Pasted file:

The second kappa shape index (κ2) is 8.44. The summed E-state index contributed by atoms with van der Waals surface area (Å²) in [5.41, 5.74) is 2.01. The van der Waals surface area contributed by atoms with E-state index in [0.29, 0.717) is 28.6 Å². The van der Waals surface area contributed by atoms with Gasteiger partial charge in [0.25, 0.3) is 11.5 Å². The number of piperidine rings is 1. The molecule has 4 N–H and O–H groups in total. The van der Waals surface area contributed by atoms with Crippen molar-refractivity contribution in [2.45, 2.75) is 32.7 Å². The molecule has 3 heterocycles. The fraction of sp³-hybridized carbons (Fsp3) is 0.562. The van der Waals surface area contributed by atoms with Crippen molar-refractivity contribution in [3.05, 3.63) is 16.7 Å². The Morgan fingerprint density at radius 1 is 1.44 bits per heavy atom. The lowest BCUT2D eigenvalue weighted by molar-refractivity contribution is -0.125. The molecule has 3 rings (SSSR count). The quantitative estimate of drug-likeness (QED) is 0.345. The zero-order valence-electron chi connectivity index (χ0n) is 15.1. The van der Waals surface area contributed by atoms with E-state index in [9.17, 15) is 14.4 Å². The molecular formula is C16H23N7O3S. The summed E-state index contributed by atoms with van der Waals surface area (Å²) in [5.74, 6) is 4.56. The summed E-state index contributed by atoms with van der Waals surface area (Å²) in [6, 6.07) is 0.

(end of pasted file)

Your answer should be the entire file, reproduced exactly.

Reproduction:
The second kappa shape index (κ2) is 8.44. The summed E-state index contributed by atoms with van der Waals surface area (Å²) in [5.41, 5.74) is 2.01. The van der Waals surface area contributed by atoms with E-state index in [0.29, 0.717) is 28.6 Å². The van der Waals surface area contributed by atoms with Gasteiger partial charge in [0.25, 0.3) is 11.5 Å². The number of piperidine rings is 1. The molecule has 4 N–H and O–H groups in total. The van der Waals surface area contributed by atoms with Crippen molar-refractivity contribution in [2.45, 2.75) is 32.7 Å². The molecule has 3 heterocycles. The fraction of sp³-hybridized carbons (Fsp3) is 0.562. The van der Waals surface area contributed by atoms with Crippen molar-refractivity contribution in [3.05, 3.63) is 16.7 Å². The Morgan fingerprint density at radius 1 is 1.44 bits per heavy atom. The lowest BCUT2D eigenvalue weighted by molar-refractivity contribution is -0.125. The molecule has 3 rings (SSSR count). The quantitative estimate of drug-likeness (QED) is 0.345. The zero-order valence-electron chi connectivity index (χ0n) is 15.1. The van der Waals surface area contributed by atoms with E-state index in [9.17, 15) is 14.4 Å². The molecular formula is C16H23N7O3S. The summed E-state index contributed by atoms with van der Waals surface area (Å²) in [5.74, 6) is 4.56. The summed E-state index contributed by atoms with van der Waals surface area (Å²) in [6, 6.07) is 0.